How We Roll
But here’s how we organize all of this. First off, as I’ve mentioned in one of my spreadsheeting how to’s, we have a shared Google Docs spreadsheet, which we use to choose our books. Each month, one person is the nominator – they pick 3-5 titles that they would potentially like to read, put them in the spreadsheet, and then everyone votes. The book with the most votes wins. We try to make sure we have these titles picked at least one month in advance, so if one of us still has to order the book, there’s plenty of time. (Shipping to the Netherlands = asdfjkl; so annoying.)
Our meetings take place in the last week of each month, but we don’t have a set day because all of our schedules can vary immensely. So at the start of the month, I send out a link to a ScheduleOnce planner, which allows each member of the group to enter when they’re available and makes it easy to find a time that suits all (or most) of the group. I used this site a lot before with committee meetings and it is a huge help, so if you ever need to plan group meetings, try it out!
October 2013: More Than This by Patrick Ness
We picked More Than This mostly because Patrick Ness was going to come to the Netherlands in November. In the end, he only really went to Belgium to meet readers, but oh well. This was unwittingly a GREAT pick for book club though: the book is a total mindfuck, and the ending is the kind of unclear one that really gets you thinking and is great to discuss. WHAT DID IT ALL MEAN? We all mostly liked it, around 4 stars each, though it was such a mindfuck we didn’t really know what to say.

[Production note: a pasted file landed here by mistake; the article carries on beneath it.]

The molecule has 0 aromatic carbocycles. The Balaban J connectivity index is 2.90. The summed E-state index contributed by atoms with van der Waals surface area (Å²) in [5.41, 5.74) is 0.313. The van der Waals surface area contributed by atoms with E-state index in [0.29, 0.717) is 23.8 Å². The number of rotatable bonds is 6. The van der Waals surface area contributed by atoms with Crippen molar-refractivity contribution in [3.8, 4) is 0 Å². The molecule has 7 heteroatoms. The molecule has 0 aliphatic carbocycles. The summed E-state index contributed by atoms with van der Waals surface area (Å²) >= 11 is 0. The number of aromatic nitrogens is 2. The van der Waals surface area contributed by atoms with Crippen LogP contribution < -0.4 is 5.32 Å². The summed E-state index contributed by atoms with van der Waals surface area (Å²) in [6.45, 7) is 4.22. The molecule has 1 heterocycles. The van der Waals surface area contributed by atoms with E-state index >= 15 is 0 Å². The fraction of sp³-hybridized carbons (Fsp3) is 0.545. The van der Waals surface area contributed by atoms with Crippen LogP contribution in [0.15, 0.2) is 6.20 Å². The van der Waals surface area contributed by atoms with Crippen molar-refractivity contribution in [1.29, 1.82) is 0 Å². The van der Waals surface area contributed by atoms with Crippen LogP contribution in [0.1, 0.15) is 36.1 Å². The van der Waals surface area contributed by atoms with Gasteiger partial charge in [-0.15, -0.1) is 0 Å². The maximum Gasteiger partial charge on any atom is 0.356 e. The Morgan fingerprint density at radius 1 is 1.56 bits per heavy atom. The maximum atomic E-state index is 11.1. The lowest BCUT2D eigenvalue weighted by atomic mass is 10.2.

November 2013: The Bone Season by Samantha Shannon
EEP. All of us actually LOVED The Bone Season. It was a full-on gush fest, and actually one of our longer discussions because we could go on and on and on about Warden and Paige and THAT KISS and asdfjkl; We all thought the beginning was slow, but the world building was incredible. After that initial slow hump, the book really took off and it was a thrilling story. We’re all super thrilled for The Mime Order, which means I have some exciting news to share with my peeps soon 😉
December 2013: Howl’s Moving Castle by Diana Wynne Jones
We all felt a bit lukewarm about this one. It was a fun story, and the writing was amazing. It really had that wonderful, whimsical, magical classic fantasy style. But the characters were a bit flat, which ultimately made the story less engaging. Our discussion probably lasted no longer than 5 minutes. I mean, we didn’t think it was bad. There just wasn’t much to say. And personally, I just advocated for the Studio Ghibli movie. I actually think that was more fun and charming than the book.
January 2014: The 5th Wave by Rick Yancey